- Constant or repetitive dieting
- Changes in eating habits
- Excessive or compulsive exercising
- Always going to the toilet after meals
- Often skipping meals
- Cooking lots of foods for others, but not eating any themselves
- Pushing food around the plate, or chopping into very small portions
- Evidence of binge eating
- Regularly weighing self and always looking in the mirror
- Evidence of vomiting or laxative abuse
- Only eating certain low-calorie foods like lettuce or celery when people are present
- Sudden or rapid weight loss (over a stone in less than a month)
- Feeling tired all the time
- Frequent changes in weight
- Struggling to concentrate
- Feeling unwell after meals
- Loss of appetite
- Feeling cold all the time (even in warm environments)
- Thinning or loss of hair
- Dizziness or fainting spells
- Disrupted sleeping patterns
- Obsession with food and nutritional content
- Always worried about body size and shape
- Intense fear of gaining weight
- Constantly thinking they are fat, despite being told otherwise
- Uncomfortable eating in public places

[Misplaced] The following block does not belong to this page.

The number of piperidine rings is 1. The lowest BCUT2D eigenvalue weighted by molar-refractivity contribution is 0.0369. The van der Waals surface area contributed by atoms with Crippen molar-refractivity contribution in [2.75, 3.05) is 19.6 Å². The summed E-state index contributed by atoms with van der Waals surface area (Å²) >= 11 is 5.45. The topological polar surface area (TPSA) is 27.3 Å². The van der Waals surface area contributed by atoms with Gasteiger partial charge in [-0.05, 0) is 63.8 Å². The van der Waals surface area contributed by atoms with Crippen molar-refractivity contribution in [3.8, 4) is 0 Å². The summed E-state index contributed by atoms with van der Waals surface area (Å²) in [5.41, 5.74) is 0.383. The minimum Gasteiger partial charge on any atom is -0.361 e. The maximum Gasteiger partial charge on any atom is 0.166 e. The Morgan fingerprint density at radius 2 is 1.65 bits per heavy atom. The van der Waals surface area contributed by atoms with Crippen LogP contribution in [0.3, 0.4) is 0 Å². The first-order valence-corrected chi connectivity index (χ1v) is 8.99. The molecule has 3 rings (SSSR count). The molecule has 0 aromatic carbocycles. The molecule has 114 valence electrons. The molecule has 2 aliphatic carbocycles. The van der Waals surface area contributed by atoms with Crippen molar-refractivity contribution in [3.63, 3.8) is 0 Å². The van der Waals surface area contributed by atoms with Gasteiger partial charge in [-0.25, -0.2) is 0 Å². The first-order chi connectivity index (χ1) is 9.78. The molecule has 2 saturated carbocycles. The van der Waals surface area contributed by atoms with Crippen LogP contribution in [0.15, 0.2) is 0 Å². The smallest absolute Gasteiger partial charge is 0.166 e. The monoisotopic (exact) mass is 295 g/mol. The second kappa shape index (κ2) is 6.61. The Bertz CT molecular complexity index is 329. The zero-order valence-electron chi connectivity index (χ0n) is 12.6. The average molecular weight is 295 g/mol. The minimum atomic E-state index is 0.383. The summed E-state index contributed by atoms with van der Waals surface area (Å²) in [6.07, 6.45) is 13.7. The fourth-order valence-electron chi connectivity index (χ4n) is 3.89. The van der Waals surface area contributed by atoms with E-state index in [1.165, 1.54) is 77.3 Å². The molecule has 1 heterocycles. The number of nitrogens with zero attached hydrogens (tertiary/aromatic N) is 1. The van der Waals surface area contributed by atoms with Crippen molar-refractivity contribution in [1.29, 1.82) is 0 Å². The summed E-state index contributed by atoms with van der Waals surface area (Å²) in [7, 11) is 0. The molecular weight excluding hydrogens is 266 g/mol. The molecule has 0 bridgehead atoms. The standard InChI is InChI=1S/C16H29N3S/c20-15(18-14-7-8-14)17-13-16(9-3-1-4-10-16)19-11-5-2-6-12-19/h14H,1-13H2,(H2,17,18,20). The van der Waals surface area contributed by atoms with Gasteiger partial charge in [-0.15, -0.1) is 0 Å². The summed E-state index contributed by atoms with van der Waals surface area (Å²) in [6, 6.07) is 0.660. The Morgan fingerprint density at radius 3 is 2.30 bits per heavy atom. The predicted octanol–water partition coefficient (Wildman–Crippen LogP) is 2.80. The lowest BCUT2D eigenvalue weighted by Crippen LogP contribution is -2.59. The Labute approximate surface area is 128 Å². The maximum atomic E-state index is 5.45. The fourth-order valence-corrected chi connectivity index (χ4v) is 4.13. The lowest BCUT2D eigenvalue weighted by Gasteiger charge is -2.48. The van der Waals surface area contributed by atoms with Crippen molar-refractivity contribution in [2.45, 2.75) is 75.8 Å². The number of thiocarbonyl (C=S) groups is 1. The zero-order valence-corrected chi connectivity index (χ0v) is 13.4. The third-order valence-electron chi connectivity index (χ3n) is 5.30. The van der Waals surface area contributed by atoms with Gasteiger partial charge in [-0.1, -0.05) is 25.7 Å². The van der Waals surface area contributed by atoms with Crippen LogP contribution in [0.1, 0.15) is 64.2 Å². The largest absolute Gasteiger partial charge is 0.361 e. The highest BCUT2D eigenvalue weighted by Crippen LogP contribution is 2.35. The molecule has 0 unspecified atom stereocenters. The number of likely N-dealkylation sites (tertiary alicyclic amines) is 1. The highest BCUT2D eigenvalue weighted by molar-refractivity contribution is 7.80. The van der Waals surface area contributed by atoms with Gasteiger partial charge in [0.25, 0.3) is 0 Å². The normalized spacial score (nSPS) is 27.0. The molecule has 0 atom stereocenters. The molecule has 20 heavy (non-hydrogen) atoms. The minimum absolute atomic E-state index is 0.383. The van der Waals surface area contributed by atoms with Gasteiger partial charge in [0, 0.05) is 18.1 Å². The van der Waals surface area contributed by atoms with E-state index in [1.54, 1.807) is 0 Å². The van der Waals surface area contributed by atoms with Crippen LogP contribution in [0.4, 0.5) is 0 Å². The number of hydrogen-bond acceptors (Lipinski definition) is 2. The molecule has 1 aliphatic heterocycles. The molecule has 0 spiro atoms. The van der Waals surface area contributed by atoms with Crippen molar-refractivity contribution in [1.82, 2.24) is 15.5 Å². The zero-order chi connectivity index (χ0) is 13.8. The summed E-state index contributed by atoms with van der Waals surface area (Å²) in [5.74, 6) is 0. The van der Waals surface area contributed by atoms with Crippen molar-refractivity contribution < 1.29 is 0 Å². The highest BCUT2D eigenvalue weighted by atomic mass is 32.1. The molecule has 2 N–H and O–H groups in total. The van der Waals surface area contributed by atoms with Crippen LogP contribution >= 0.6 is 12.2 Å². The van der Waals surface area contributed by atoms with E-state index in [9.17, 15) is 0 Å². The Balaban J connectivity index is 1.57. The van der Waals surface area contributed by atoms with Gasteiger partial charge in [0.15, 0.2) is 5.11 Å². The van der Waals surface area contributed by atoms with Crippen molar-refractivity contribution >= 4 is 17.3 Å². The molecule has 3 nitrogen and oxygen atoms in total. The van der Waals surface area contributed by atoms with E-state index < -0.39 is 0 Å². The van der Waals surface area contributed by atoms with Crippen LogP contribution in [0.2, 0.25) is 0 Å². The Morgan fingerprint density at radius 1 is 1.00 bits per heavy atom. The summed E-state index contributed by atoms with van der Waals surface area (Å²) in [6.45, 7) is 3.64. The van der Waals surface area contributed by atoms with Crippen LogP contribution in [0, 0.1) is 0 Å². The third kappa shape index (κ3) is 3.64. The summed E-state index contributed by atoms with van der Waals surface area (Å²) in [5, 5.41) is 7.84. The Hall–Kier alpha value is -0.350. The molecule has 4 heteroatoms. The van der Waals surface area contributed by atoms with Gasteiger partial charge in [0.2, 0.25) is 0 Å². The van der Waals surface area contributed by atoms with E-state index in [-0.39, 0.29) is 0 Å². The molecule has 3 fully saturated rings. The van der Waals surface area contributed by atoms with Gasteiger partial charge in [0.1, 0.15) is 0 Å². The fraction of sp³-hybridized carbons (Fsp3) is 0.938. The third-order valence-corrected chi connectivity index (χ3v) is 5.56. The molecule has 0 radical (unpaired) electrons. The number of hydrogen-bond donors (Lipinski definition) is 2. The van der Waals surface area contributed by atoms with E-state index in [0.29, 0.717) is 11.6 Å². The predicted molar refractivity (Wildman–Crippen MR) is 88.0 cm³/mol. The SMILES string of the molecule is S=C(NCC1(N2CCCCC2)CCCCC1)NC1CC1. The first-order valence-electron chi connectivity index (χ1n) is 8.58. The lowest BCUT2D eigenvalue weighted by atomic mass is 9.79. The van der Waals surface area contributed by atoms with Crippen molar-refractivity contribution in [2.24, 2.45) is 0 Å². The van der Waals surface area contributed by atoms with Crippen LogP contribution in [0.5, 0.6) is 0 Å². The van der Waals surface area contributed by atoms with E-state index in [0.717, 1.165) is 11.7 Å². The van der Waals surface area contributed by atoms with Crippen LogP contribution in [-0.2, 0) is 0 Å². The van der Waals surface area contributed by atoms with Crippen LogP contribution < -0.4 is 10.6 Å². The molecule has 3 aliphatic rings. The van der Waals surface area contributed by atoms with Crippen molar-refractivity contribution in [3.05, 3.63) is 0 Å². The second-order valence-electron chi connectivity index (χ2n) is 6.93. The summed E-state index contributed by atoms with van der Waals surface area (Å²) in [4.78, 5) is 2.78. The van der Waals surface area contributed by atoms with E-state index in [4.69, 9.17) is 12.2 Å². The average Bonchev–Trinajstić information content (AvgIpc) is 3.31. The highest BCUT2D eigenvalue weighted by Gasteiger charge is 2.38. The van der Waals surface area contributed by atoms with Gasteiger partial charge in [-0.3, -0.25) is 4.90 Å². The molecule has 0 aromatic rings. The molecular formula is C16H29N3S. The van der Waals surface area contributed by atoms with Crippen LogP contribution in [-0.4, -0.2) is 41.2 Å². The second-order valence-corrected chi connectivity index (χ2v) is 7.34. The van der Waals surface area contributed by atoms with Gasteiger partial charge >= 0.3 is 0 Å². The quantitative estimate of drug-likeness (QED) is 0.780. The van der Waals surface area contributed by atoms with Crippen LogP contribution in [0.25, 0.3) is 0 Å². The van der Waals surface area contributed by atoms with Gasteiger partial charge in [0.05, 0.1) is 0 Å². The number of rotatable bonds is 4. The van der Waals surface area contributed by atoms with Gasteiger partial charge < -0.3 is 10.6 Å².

- Preoccupied with celebrity images and their bodies
- Anxious about eating with others
- Mood swings, depression or easily irritated
- Seeing things, especially food, as black and white, good or bad.
There could be several possible reasons why you are underweight and struggling to put weight on, both physical and psychological. It could be down to an underlying medical issue such as an overactive thyroid, stress and anxiety, or simply because you’re not getting enough calories from your diet.
If you are anxious around food and need to control what you eat, or if you have a fear of putting weight on, it’s important to speak to someone who can help.
Compromised immune system
Low muscle mass
Irregular hormone regulation
Mental health issues
If a friend, family member or someone close to you is showing any signs of an eating disorder or being underweight, it can be difficult to know what to do.
But if someone you know is being secretive and defensive about their eating and their weight, or has done something to make you worry, it’s important to get them help and support them through their journey to recovery.
Eat at least five portions of a variety of fruit and vegetables every day.
Base meals on potatoes, bread, rice, pasta or other starchy carbohydrates.
Have some dairy. Choose lower-fat and lower sugar options.
Eat some beans, pulses, fish, eggs, meat and other protein. Aim for two portions of fish every week.
Choose unsaturated oils and spreads and eat in small amounts.
Drink plenty of fluids — the government recommends 6-8 cups/glasses a day.
Available help in your area
If you need to talk to someone about putting on or maintaining a healthy weight, there’s lots of dedicated support in Salford. Don’t struggle in silence, find an event near you or speak with your local GP.